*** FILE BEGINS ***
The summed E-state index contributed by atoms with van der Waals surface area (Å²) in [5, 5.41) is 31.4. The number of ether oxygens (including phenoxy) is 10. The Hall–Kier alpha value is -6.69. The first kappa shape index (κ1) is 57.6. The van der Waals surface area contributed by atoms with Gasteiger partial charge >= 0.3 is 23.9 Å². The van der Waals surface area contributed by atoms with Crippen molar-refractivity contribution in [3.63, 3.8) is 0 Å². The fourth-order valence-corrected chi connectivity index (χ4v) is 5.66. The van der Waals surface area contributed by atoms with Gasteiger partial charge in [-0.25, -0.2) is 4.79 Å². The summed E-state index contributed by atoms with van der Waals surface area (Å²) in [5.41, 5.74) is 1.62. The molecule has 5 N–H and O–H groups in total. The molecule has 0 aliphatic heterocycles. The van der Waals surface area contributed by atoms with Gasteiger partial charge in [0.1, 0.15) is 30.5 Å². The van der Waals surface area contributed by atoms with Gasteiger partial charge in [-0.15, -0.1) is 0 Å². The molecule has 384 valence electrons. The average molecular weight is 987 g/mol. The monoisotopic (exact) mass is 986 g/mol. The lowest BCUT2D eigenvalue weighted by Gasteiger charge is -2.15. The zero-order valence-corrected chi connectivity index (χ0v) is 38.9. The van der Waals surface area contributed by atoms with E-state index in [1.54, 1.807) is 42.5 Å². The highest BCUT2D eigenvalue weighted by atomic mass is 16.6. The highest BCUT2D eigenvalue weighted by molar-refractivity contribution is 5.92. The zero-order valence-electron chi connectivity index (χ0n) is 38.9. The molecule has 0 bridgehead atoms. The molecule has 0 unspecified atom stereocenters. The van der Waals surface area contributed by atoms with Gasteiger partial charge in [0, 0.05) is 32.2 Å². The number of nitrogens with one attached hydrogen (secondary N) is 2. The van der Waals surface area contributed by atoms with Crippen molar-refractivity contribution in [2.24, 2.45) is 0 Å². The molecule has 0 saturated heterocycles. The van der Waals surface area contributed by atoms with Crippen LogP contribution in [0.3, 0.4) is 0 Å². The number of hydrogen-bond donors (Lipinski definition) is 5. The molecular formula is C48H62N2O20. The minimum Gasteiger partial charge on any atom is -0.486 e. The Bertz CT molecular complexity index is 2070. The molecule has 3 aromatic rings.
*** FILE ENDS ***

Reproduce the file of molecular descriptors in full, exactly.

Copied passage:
The summed E-state index contributed by atoms with van der Waals surface area (Å²) in [5, 5.41) is 31.4. The number of ether oxygens (including phenoxy) is 10. The Hall–Kier alpha value is -6.69. The first kappa shape index (κ1) is 57.6. The van der Waals surface area contributed by atoms with Gasteiger partial charge >= 0.3 is 23.9 Å². The van der Waals surface area contributed by atoms with Crippen molar-refractivity contribution in [3.63, 3.8) is 0 Å². The fourth-order valence-corrected chi connectivity index (χ4v) is 5.66. The van der Waals surface area contributed by atoms with Gasteiger partial charge in [-0.25, -0.2) is 4.79 Å². The summed E-state index contributed by atoms with van der Waals surface area (Å²) in [5.41, 5.74) is 1.62. The molecule has 5 N–H and O–H groups in total. The molecule has 0 aliphatic heterocycles. The van der Waals surface area contributed by atoms with Gasteiger partial charge in [0.1, 0.15) is 30.5 Å². The van der Waals surface area contributed by atoms with Gasteiger partial charge in [-0.15, -0.1) is 0 Å². The molecule has 384 valence electrons. The average molecular weight is 987 g/mol. The monoisotopic (exact) mass is 986 g/mol. The lowest BCUT2D eigenvalue weighted by Gasteiger charge is -2.15. The zero-order valence-corrected chi connectivity index (χ0v) is 38.9. The van der Waals surface area contributed by atoms with E-state index in [1.54, 1.807) is 42.5 Å². The highest BCUT2D eigenvalue weighted by atomic mass is 16.6. The highest BCUT2D eigenvalue weighted by molar-refractivity contribution is 5.92. The zero-order valence-electron chi connectivity index (χ0n) is 38.9. The molecule has 0 bridgehead atoms. The molecule has 0 unspecified atom stereocenters. The van der Waals surface area contributed by atoms with Gasteiger partial charge in [0, 0.05) is 32.2 Å². The number of nitrogens with one attached hydrogen (secondary N) is 2. The van der Waals surface area contributed by atoms with Crippen molar-refractivity contribution in [2.24, 2.45) is 0 Å². The molecule has 0 saturated heterocycles. The van der Waals surface area contributed by atoms with Crippen LogP contribution in [0.3, 0.4) is 0 Å². The number of hydrogen-bond donors (Lipinski definition) is 5. The molecular formula is C48H62N2O20. The minimum Gasteiger partial charge on any atom is -0.486 e. The Bertz CT molecular complexity index is 2070. The molecule has 3 aromatic rings.